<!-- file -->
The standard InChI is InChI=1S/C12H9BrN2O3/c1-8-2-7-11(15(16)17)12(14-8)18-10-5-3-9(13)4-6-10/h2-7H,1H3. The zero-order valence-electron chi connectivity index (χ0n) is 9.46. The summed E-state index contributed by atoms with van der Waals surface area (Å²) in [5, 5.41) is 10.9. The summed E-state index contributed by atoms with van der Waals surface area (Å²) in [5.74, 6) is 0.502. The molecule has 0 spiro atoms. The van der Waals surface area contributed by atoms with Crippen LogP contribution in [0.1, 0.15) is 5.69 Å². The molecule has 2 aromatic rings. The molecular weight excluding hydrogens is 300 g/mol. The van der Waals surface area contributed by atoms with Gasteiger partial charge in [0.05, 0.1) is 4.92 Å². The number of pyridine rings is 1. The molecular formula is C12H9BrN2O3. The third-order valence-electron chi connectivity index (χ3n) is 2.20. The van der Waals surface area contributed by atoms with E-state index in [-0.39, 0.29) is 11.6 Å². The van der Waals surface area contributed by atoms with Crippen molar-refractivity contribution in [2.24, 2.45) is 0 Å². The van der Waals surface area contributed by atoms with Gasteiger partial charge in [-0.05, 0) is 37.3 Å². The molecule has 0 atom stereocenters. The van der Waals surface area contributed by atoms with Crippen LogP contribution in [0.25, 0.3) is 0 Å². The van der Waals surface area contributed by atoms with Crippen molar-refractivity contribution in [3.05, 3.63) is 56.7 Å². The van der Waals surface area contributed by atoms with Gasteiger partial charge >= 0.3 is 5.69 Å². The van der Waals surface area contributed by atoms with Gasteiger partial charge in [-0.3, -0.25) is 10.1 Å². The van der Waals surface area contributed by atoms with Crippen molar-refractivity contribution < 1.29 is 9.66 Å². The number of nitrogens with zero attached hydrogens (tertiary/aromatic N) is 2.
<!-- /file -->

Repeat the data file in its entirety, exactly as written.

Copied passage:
The standard InChI is InChI=1S/C12H9BrN2O3/c1-8-2-7-11(15(16)17)12(14-8)18-10-5-3-9(13)4-6-10/h2-7H,1H3. The zero-order valence-electron chi connectivity index (χ0n) is 9.46. The summed E-state index contributed by atoms with van der Waals surface area (Å²) in [5, 5.41) is 10.9. The summed E-state index contributed by atoms with van der Waals surface area (Å²) in [5.74, 6) is 0.502. The molecule has 0 spiro atoms. The van der Waals surface area contributed by atoms with Crippen LogP contribution in [0.1, 0.15) is 5.69 Å². The molecule has 2 aromatic rings. The molecular weight excluding hydrogens is 300 g/mol. The van der Waals surface area contributed by atoms with Gasteiger partial charge in [0.05, 0.1) is 4.92 Å². The number of pyridine rings is 1. The molecular formula is C12H9BrN2O3. The third-order valence-electron chi connectivity index (χ3n) is 2.20. The van der Waals surface area contributed by atoms with E-state index in [-0.39, 0.29) is 11.6 Å². The van der Waals surface area contributed by atoms with Crippen molar-refractivity contribution in [2.24, 2.45) is 0 Å². The van der Waals surface area contributed by atoms with Gasteiger partial charge in [-0.05, 0) is 37.3 Å². The molecule has 0 atom stereocenters. The van der Waals surface area contributed by atoms with Crippen LogP contribution in [0.25, 0.3) is 0 Å². The van der Waals surface area contributed by atoms with Crippen molar-refractivity contribution in [3.05, 3.63) is 56.7 Å². The van der Waals surface area contributed by atoms with Gasteiger partial charge >= 0.3 is 5.69 Å². The van der Waals surface area contributed by atoms with Gasteiger partial charge in [-0.3, -0.25) is 10.1 Å². The van der Waals surface area contributed by atoms with Crippen molar-refractivity contribution < 1.29 is 9.66 Å². The number of nitrogens with zero attached hydrogens (tertiary/aromatic N) is 2.